Abstract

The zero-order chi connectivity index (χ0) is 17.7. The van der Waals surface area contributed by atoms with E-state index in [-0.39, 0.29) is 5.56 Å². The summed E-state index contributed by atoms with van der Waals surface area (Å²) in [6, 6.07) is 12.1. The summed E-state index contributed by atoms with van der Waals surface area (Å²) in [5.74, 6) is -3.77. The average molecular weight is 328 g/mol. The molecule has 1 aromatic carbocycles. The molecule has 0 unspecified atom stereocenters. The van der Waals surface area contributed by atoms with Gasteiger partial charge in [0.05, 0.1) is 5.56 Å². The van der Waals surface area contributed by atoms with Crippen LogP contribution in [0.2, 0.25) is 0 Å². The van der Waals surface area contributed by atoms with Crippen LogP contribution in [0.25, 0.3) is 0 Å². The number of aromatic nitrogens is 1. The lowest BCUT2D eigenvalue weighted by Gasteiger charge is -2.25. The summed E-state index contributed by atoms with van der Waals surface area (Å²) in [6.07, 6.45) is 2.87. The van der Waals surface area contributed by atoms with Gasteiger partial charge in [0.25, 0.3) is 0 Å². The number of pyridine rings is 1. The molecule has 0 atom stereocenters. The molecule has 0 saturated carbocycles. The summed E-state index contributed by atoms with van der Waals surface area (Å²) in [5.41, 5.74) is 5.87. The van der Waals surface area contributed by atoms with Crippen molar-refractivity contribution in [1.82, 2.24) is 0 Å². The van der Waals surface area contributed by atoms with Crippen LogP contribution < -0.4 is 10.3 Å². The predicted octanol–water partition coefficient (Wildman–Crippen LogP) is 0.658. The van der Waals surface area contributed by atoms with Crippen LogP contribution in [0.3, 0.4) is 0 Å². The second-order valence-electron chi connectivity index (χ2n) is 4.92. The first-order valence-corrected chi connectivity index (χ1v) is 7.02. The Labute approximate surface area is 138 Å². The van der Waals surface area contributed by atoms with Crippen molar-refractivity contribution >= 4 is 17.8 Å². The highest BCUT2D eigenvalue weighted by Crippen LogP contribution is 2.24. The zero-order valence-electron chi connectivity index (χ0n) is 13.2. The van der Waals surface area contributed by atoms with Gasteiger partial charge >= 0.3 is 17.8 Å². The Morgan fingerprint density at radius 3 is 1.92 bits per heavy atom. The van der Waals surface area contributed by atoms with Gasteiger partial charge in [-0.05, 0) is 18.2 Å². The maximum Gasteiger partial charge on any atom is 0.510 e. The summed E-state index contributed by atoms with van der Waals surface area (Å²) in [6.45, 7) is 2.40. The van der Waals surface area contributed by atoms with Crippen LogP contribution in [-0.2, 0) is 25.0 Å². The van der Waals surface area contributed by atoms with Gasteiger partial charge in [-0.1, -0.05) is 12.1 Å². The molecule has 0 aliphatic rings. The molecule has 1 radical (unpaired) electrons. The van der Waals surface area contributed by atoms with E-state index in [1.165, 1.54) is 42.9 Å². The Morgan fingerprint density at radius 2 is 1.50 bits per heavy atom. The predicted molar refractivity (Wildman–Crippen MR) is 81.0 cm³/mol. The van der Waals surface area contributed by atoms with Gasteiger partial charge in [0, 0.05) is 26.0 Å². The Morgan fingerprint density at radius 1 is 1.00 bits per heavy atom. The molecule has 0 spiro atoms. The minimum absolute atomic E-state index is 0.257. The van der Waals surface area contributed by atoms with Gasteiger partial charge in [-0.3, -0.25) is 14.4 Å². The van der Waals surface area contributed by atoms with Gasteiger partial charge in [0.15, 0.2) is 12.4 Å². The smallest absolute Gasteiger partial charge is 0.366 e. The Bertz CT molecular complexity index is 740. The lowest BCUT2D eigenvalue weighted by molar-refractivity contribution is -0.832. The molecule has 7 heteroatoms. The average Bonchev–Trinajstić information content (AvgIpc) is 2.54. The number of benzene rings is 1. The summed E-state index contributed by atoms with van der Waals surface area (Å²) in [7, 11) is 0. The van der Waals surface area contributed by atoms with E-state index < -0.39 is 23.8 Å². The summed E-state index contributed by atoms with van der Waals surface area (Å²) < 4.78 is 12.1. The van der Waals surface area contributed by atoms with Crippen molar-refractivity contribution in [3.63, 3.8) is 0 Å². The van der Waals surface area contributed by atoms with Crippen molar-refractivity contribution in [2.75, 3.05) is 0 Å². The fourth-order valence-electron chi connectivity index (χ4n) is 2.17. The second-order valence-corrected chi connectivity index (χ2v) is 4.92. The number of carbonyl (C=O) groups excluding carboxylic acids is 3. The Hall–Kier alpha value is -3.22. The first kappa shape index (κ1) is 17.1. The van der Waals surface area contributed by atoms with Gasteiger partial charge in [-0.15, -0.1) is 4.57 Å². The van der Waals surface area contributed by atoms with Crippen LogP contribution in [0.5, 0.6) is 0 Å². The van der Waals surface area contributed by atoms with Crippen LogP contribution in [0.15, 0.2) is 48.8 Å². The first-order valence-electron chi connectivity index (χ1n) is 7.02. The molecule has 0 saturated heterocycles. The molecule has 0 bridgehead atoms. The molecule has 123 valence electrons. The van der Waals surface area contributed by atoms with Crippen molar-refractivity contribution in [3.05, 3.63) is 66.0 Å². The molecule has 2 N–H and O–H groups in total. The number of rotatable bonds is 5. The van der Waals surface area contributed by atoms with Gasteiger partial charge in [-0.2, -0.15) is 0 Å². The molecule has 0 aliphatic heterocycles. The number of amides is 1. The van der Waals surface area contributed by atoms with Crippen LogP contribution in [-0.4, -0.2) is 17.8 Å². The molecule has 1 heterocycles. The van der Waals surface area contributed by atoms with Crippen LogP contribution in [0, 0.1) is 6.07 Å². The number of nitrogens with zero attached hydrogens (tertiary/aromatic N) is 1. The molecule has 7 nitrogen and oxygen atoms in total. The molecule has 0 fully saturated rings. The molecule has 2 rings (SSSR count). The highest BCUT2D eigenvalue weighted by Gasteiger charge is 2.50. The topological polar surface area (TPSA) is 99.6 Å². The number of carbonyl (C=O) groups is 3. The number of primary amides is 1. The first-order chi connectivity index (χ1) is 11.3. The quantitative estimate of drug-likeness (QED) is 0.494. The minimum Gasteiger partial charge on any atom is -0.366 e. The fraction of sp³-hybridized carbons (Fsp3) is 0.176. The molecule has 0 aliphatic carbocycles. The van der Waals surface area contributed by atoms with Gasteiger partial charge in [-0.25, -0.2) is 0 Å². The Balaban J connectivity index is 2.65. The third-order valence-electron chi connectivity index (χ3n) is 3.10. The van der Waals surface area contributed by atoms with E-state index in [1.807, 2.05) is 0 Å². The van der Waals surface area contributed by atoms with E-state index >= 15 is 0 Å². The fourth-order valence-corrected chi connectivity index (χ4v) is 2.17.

A model is developed to explain the wide range of sedimentary structures found in ancient storm-deposited beds. The model predicts the nature and association of internal sedimentary structures and sole marks that correspond to various storm flow conditions. Despite recent studies that reveal the signature of ancient storms with geostrophic flow systems like those documented from the modern, nonactualistic storm processes are needed to explain the unusual thickness and wider cross-shelf distribution of ancient tempestites. Mechanisms for storm transport of sediment onto the shelf are best recorded in sole marks, which appear to show a range of predepositional conditions from purely oscillatory flow to combined flow to purely unidirectional flow. The depositional phase of tempestites is also highly variable both from bed to bed and from basin to basin, as reflected in the wide range of vertical stratification sequences in the ancient. Most recent authors have considered excess-weight (density-induced) forces to have been relatively unimportant in ancient storm deposition. This view results from a major leap in understanding of modern storm processes, particularly the dynamics of combined-flow bottom boundary layers, during the last 15 years. It also comes from the unsubstantiated view that because the bottom slopes and measured storm-generated near-bottom sediment concentrations of modern shelves are presumably too low for autosuspension, such forces are unimportant. Experiments on the interaction of waves and density flows define the conditions under which mixing forces destroy density stratification, and also raise the possibility that with high Richardson numbers, wave-generated shear stresses may enhance turbulence just enough to raise sediment concentrations in the boundary layer and thus facilitate transport by excess-weight forces. We also believe that excess-weight forces are potentially important for the following reasons: (1) sediment concentrations during peak storms conditions exceed 1000 mg/l on inner shelves, and may therefore be nonnegligible and important for cross-shelf transport with or without currents and waves; (2) one cannot rule out catastrophic introduction of sediment by river floods, earthquakes, or other events that caused liquefaction during ancient storm events, particularly given the significant difference in maximum thickness between ancient and modern storm-generated beds; (3) the slopes of modern continental shelves may be anomalously low as a result of Holocene sea-level rise, and therefore poor analogs for many ancient storm-influenced settings. Higher slopes may have been the norm in a wide variety of ancient tectonic settings, thus providing greater offshore-directed driving force for sediment-rich, storm-generated suspensions.

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